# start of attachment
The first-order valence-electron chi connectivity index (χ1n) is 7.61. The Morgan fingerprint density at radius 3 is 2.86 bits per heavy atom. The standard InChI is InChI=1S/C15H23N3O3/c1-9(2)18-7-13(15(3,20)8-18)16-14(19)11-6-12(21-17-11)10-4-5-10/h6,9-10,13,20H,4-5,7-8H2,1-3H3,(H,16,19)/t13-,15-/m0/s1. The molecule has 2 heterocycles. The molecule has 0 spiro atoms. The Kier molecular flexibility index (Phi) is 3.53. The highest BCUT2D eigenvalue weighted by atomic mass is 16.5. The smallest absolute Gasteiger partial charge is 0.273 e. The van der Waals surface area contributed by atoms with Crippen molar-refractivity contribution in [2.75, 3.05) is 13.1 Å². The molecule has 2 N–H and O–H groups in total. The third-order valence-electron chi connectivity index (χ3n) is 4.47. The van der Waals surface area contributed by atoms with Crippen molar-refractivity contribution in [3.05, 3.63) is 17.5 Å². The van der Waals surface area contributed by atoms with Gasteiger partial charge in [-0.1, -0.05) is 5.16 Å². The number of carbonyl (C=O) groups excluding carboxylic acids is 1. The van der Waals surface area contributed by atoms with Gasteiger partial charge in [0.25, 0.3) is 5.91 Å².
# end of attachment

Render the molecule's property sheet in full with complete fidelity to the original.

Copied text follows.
The first-order valence-electron chi connectivity index (χ1n) is 7.61. The Morgan fingerprint density at radius 3 is 2.86 bits per heavy atom. The standard InChI is InChI=1S/C15H23N3O3/c1-9(2)18-7-13(15(3,20)8-18)16-14(19)11-6-12(21-17-11)10-4-5-10/h6,9-10,13,20H,4-5,7-8H2,1-3H3,(H,16,19)/t13-,15-/m0/s1. The molecule has 2 heterocycles. The molecule has 0 spiro atoms. The Kier molecular flexibility index (Phi) is 3.53. The highest BCUT2D eigenvalue weighted by atomic mass is 16.5. The smallest absolute Gasteiger partial charge is 0.273 e. The van der Waals surface area contributed by atoms with Crippen molar-refractivity contribution in [2.75, 3.05) is 13.1 Å². The molecule has 2 N–H and O–H groups in total. The third-order valence-electron chi connectivity index (χ3n) is 4.47. The van der Waals surface area contributed by atoms with Crippen molar-refractivity contribution in [3.05, 3.63) is 17.5 Å². The van der Waals surface area contributed by atoms with Gasteiger partial charge in [-0.1, -0.05) is 5.16 Å². The number of carbonyl (C=O) groups excluding carboxylic acids is 1. The van der Waals surface area contributed by atoms with Gasteiger partial charge in [0.25, 0.3) is 5.91 Å².